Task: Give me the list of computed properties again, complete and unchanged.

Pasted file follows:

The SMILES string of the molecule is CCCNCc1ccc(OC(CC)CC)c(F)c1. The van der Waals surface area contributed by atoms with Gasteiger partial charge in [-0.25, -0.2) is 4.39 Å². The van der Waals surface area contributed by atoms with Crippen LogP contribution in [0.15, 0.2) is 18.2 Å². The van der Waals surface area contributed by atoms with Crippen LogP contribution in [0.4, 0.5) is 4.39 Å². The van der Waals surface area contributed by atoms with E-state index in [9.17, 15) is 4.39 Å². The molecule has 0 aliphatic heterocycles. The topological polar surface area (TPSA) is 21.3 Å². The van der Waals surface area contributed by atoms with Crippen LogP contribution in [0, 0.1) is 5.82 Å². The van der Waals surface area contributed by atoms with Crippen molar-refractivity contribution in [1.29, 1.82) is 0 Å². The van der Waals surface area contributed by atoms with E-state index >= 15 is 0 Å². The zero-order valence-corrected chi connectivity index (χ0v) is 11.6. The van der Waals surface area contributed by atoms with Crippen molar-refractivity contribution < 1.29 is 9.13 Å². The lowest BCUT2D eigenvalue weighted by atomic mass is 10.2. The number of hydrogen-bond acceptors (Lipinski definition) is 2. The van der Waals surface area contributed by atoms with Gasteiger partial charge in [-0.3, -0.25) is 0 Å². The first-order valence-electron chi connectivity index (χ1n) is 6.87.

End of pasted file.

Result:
The SMILES string of the molecule is CCCNCc1ccc(OC(CC)CC)c(F)c1. The van der Waals surface area contributed by atoms with Gasteiger partial charge in [-0.25, -0.2) is 4.39 Å². The van der Waals surface area contributed by atoms with Crippen LogP contribution in [0.15, 0.2) is 18.2 Å². The van der Waals surface area contributed by atoms with Crippen LogP contribution in [0.4, 0.5) is 4.39 Å². The van der Waals surface area contributed by atoms with E-state index in [9.17, 15) is 4.39 Å². The molecule has 0 aliphatic heterocycles. The topological polar surface area (TPSA) is 21.3 Å². The van der Waals surface area contributed by atoms with Crippen LogP contribution in [0, 0.1) is 5.82 Å². The van der Waals surface area contributed by atoms with Crippen molar-refractivity contribution in [1.29, 1.82) is 0 Å². The van der Waals surface area contributed by atoms with E-state index >= 15 is 0 Å². The zero-order valence-corrected chi connectivity index (χ0v) is 11.6. The van der Waals surface area contributed by atoms with Crippen molar-refractivity contribution < 1.29 is 9.13 Å². The lowest BCUT2D eigenvalue weighted by atomic mass is 10.2. The number of hydrogen-bond acceptors (Lipinski definition) is 2. The van der Waals surface area contributed by atoms with Gasteiger partial charge in [-0.3, -0.25) is 0 Å². The first-order valence-electron chi connectivity index (χ1n) is 6.87.